Yellowstone National Park is one of the most dangerous geological features on Earth.
Spectacular on-location footage, evidence from geologists in the field, and clear, dramatic graphics combine to show how immensely powerful and at times violent forces of geology have formed our planet.
A look at the geologic history of the land modern day New York City sits atop; how Ice Age glaciers carved the rock beneath the metropolis, and its connection to land on the east coast of Africa.
Home to the legend of the Loch Ness Monster, this lake holds more water than any other lake in Britain. It's only 10,000 years old, but billions of years in the making.
In 1883 a series of blasts on the island of Krakatoa culminated in a colossal explosion that blew the island apart. We explore the underground forces that led to this extraordinary explosion.
It is the largest and most fearsome volcanic island on the planet. This program scours the island for clues, to address the mystery of what powerful forces are ripping Iceland apart and lighting its fiery volcanoes.
A look at the geologic puzzle of how the isolated Hawaiian Islands chain was formed and predictions about their future.
A look at the Great Lakes of North America - the largest expanse of freshwater on Earth, and how findings gathered from a fossilized coral reef and the salt mines below the lakes are providing geologists with evidence that the region was once an ancient seabed.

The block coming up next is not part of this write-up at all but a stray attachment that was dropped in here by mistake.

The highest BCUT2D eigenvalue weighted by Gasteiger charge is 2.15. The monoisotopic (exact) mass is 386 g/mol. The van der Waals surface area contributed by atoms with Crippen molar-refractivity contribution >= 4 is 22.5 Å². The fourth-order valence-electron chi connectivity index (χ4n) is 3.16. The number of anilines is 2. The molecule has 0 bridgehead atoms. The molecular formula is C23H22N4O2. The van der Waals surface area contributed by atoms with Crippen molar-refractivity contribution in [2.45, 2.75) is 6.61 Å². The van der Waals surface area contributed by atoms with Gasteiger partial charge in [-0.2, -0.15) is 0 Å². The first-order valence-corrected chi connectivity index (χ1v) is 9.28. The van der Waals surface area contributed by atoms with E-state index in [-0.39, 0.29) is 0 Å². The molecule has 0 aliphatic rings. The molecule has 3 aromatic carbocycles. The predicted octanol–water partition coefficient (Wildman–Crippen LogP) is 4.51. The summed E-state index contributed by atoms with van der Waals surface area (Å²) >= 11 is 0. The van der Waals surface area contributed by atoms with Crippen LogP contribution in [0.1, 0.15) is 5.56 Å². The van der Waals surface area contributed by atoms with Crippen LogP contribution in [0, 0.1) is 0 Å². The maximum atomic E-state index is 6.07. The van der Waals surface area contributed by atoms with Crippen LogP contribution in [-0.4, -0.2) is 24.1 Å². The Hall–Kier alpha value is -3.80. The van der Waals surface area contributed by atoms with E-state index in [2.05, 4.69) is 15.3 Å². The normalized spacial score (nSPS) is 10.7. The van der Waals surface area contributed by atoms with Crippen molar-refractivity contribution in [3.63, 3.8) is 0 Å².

A look at the driest place on Earth, the Atacama Desert in South America which is 50 times dryer than Death Valley; and how even in such a barren place, bacteria can still thrive.
A look at Challenger Deep, the deepest part of the Mariana Trench, where only a few scientists have been able to explore this amazing rift caused by the subduction of the Pacific Plate under the Mariana Plate.
A look at how asteroids played a role in the formation of the Earth; a study of how the Barringer Meteor Crater in Arizona was formed, and why little evidence remains of the meteor itself that created it.
A look at the Alps mountain range in Europe; how geologic uplifting caused by the collision of the African and Eurasian plates brought such peaks as the Matterhorn and Eiger to their current height, and the marine fossil evidence found there that shows the land was once below sea level.
Over 20 years ago this active volcano - thought to be dormant - shocked America when it exploded. When will it blow again?
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